Display Settings:

Format

Send to:

Choose Destination
See comment in PubMed Commons below
Clin Biochem. 2004 May;37(5):333-43.

Lipoprotein(a) as a risk factor for atherosclerosis and thrombosis: mechanistic insights from animal models.

Author information

  • 1Department of Biochemistry, Queen's University, Kingston, Ontario, Canada.

Abstract

Evidence continues to accumulate from epidemiological studies that elevated plasma concentrations of lipoprotein(a) [Lp(a)] are a risk factor for a variety of atherosclerotic and thrombotic disorders. Lp(a) is a unique lipoprotein particle consisting of a moiety identical to low-density lipoprotein to which the glycoprotein apolipoprotein(a) [apo(a)] that is homologous to plasminogen is covalently attached. These features have suggested that Lp(a) may contribute to both proatherogenic and prothrombotic/antifibrinolytic processes and in vitro studies have identified many such candidate mechanisms. Despite intensive research, however, definition of the molecular mechanisms underlying the epidemiological data has proven elusive. Moreover, an effective and well-tolerated regimen to lower Lp(a) levels has yet to be developed. The use of animal models holds great promise for resolving these questions. Establishment of animal models for Lp(a) has been hampered by the absence of this lipoprotein from common small laboratory animals. Transgenic mice and rabbits expressing human apo(a) have been developed and these have been used to: (i) examine regulation of apo(a) gene expression; (ii) study the mechanism and molecular determinants of Lp(a) assembly from LDL and apo(a); (iii) demonstrate that apo(a)/Lp(a) are indeed proatherogenic and antifibrinolytic; and (iv) identify structural domains in apo(a) that mediate its pathogenic effects. The recent construction of transgenic apo(a) rabbits is a particularly promising development in view of the excellent utility of the rabbit as a model of advanced atherosclerosis.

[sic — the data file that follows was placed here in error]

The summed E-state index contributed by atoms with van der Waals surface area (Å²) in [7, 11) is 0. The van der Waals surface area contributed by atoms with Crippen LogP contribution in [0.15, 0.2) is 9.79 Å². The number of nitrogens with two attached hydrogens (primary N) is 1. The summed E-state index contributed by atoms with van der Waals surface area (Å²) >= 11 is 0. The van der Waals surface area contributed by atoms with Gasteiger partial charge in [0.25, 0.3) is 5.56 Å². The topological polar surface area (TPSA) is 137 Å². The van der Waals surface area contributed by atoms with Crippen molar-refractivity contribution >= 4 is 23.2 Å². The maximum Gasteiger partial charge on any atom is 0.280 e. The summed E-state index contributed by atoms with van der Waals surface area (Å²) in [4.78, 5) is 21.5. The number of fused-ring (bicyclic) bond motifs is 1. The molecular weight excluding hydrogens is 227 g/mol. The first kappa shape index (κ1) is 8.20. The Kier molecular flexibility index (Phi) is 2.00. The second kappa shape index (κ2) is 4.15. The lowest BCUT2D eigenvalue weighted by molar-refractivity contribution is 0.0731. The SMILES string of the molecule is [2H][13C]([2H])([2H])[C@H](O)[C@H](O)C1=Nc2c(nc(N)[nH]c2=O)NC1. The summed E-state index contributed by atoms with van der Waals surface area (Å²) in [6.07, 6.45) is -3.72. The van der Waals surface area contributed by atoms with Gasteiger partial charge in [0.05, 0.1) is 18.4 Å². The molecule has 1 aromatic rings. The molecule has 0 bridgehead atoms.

PMID:
15087247
[PubMed - indexed for MEDLINE]
PubMed Commons home

PubMed Commons

0 comments
How to join PubMed Commons

    Supplemental Content

    Full text links

    Icon for Elsevier Science
    Loading ...
    Write to the Help Desk